Unfortunately, vitamin C doesn’t seem to do much, and neither does echinacea. But zinc lozenges may help you get better, if you start taking them regularly within 24 hours of your first symptoms. It’s not clear whether they actually help you fight off the virus or simply reduce inflammation in your throat. And zinc nasal swabs just seem to kill your sense of smell, so don’t try to get all fancy.

    Once you’re better, go get your damn flu shot

    Just do it.

    Rachel Feltman
    Источник: https://www.popsci.com/here-are-cold-and-flu-remedies-that-actually-work/

    How to treat the common cold at home

    Colds are very common. A visit to your health care provider's sears customer service number in spanish is often not needed, and colds often get better in 3 to 4 days.

    A type of germ called a virus causes most colds. There are many types of viruses that can cause a cold. Depending on what virus you have, your symptoms may vary.

    Common symptoms of a cold include:

    • Fever (100°F [37.7°C] or higher) and chills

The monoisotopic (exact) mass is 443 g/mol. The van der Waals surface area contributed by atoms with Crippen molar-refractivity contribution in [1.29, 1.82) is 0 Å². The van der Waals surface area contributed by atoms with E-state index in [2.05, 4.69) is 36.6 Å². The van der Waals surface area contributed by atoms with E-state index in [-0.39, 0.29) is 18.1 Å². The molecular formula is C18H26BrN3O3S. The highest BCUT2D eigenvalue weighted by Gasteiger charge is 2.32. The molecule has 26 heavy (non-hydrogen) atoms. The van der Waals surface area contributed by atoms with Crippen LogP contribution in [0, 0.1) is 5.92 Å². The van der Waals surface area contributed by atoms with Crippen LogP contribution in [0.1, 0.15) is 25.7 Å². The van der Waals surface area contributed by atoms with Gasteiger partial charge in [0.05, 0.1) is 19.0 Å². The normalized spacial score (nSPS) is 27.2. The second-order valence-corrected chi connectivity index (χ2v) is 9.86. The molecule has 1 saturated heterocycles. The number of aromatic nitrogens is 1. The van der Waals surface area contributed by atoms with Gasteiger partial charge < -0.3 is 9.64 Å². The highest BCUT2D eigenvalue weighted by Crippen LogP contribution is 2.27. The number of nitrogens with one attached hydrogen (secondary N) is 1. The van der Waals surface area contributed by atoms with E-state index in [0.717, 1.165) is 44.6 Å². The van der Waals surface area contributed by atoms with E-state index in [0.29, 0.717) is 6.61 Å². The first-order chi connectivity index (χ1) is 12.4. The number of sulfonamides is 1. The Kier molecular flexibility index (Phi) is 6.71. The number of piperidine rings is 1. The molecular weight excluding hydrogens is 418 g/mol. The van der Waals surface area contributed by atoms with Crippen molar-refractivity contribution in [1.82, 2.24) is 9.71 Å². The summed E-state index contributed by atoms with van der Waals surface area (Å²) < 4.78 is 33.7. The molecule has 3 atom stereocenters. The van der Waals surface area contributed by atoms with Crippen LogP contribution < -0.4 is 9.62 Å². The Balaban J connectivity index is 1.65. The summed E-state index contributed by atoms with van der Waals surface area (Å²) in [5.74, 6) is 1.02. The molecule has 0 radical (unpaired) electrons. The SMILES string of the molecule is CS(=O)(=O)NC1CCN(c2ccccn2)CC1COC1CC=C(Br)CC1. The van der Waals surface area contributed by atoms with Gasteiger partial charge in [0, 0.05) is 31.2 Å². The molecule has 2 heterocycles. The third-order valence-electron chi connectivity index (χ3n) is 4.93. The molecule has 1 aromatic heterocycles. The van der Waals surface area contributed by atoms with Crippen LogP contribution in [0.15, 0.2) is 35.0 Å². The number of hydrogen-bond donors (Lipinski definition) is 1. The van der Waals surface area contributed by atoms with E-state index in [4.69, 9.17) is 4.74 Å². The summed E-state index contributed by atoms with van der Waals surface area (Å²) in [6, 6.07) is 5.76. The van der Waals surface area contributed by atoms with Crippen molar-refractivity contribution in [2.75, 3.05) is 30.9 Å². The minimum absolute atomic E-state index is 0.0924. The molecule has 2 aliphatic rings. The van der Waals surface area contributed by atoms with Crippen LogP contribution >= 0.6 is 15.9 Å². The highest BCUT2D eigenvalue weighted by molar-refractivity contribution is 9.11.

• Headache, sore muscles, and fatigue
    • Cough
    • Nasal symptoms, such as stuffiness, runny nose, yellow or green snot, and sneezing
    • Sore throat

    Mild symptoms of COVID-19 may be similar to those of the common cold. Always check with your health provider if you are at risk for COVID-19.

    Treating your symptoms will not make your cold go away, but will help you feel better. Antibiotics are almost never needed to treat a common cold.

    Acetaminophen (Tylenol) and ibuprofen (Advil, Motrin) help lower fever and relieve muscle aches.

    • Do not use aspirin.
    • Check the label for the proper dose.
    • Call your provider if you need to take these medicines more than 4 best home remedy for cold and flu per day or for more than 2 or 3 days.

    Over-the-counter (OTC) cold and cough medicines may help ease symptoms in adults and older children.

    • They are not recommended for children under age 6. Talk to your provider before giving your child OTC cold medicine, which can have serious side effects.
    • Coughing is your body's way of getting mucus out of your lungs. So use cough syrups only when your cough becomes too painful.
    • Throat lozenges or sprays for your sore throat.

    Many cough and cold medicines you buy have more than one medicine inside. Read the labels carefully to make sure you do not take too much of any one medicine. If you take prescription medicines for another health problem, ask your provider which OTC cold medicines are safe for you.

    Drink plenty of fluids, get enough sleep, and stay away from secondhand smoke.